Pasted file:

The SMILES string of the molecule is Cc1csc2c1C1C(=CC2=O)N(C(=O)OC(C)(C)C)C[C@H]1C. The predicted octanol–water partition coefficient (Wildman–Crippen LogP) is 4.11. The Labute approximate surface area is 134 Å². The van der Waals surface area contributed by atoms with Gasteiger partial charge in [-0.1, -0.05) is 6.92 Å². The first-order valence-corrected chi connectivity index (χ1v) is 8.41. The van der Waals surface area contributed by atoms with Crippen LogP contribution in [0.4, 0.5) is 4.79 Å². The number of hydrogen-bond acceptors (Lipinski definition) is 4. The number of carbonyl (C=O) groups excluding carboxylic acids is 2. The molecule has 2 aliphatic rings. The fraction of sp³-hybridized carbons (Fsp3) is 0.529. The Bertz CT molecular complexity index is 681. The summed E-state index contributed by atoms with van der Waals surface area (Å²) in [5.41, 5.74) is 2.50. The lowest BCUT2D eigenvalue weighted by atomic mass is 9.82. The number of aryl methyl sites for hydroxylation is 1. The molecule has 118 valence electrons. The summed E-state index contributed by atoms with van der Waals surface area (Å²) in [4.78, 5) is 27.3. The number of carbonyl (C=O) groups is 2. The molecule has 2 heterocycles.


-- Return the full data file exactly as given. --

The SMILES string of the molecule is Cc1csc2c1C1C(=CC2=O)N(C(=O)OC(C)(C)C)C[C@H]1C. The predicted octanol–water partition coefficient (Wildman–Crippen LogP) is 4.11. The Labute approximate surface area is 134 Å². The van der Waals surface area contributed by atoms with Gasteiger partial charge in [-0.1, -0.05) is 6.92 Å². The first-order valence-corrected chi connectivity index (χ1v) is 8.41. The van der Waals surface area contributed by atoms with Crippen LogP contribution in [0.4, 0.5) is 4.79 Å². The number of hydrogen-bond acceptors (Lipinski definition) is 4. The number of carbonyl (C=O) groups excluding carboxylic acids is 2. The molecule has 2 aliphatic rings. The fraction of sp³-hybridized carbons (Fsp3) is 0.529. The Bertz CT molecular complexity index is 681. The summed E-state index contributed by atoms with van der Waals surface area (Å²) in [5.41, 5.74) is 2.50. The lowest BCUT2D eigenvalue weighted by atomic mass is 9.82. The number of aryl methyl sites for hydroxylation is 1. The molecule has 118 valence electrons. The summed E-state index contributed by atoms with van der Waals surface area (Å²) in [4.78, 5) is 27.3. The number of carbonyl (C=O) groups is 2. The molecule has 2 heterocycles.